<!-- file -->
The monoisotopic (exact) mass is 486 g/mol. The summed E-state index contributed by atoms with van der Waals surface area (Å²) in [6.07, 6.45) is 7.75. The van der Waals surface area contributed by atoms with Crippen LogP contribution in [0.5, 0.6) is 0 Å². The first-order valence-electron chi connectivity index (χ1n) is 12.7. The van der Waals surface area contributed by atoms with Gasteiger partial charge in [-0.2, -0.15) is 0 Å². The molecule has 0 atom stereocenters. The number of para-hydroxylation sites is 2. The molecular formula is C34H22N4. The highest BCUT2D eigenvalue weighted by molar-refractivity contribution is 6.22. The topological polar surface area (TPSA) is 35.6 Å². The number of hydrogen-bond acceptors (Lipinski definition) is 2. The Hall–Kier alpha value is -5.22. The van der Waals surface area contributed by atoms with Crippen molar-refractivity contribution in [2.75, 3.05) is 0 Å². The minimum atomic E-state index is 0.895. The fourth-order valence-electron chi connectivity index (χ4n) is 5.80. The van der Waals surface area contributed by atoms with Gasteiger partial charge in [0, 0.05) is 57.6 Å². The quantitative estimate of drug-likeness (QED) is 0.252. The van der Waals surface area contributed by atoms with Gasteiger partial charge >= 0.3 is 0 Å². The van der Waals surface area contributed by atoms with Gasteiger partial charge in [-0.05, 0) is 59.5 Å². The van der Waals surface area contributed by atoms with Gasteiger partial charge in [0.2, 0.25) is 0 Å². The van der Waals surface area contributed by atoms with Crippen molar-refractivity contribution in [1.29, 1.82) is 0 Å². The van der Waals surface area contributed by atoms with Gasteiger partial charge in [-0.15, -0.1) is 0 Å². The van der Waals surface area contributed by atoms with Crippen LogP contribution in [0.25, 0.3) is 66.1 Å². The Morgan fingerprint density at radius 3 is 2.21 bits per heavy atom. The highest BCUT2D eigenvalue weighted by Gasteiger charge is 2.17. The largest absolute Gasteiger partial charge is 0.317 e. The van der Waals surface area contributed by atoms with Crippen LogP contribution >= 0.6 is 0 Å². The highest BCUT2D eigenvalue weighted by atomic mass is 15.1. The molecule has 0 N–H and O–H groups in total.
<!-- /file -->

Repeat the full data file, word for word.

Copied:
The monoisotopic (exact) mass is 486 g/mol. The summed E-state index contributed by atoms with van der Waals surface area (Å²) in [6.07, 6.45) is 7.75. The van der Waals surface area contributed by atoms with Crippen LogP contribution in [0.5, 0.6) is 0 Å². The first-order valence-electron chi connectivity index (χ1n) is 12.7. The van der Waals surface area contributed by atoms with Gasteiger partial charge in [-0.2, -0.15) is 0 Å². The molecule has 0 atom stereocenters. The number of para-hydroxylation sites is 2. The molecular formula is C34H22N4. The highest BCUT2D eigenvalue weighted by molar-refractivity contribution is 6.22. The topological polar surface area (TPSA) is 35.6 Å². The number of hydrogen-bond acceptors (Lipinski definition) is 2. The Hall–Kier alpha value is -5.22. The van der Waals surface area contributed by atoms with Crippen molar-refractivity contribution in [2.75, 3.05) is 0 Å². The minimum atomic E-state index is 0.895. The fourth-order valence-electron chi connectivity index (χ4n) is 5.80. The van der Waals surface area contributed by atoms with Gasteiger partial charge in [0, 0.05) is 57.6 Å². The quantitative estimate of drug-likeness (QED) is 0.252. The van der Waals surface area contributed by atoms with Gasteiger partial charge >= 0.3 is 0 Å². The van der Waals surface area contributed by atoms with Gasteiger partial charge in [-0.05, 0) is 59.5 Å². The van der Waals surface area contributed by atoms with Gasteiger partial charge in [0.2, 0.25) is 0 Å². The van der Waals surface area contributed by atoms with Crippen molar-refractivity contribution in [1.29, 1.82) is 0 Å². The van der Waals surface area contributed by atoms with Gasteiger partial charge in [-0.15, -0.1) is 0 Å². The van der Waals surface area contributed by atoms with Crippen LogP contribution in [0.25, 0.3) is 66.1 Å². The Morgan fingerprint density at radius 3 is 2.21 bits per heavy atom. The highest BCUT2D eigenvalue weighted by Gasteiger charge is 2.17. The largest absolute Gasteiger partial charge is 0.317 e. The van der Waals surface area contributed by atoms with Crippen LogP contribution >= 0.6 is 0 Å². The highest BCUT2D eigenvalue weighted by atomic mass is 15.1. The molecule has 0 N–H and O–H groups in total.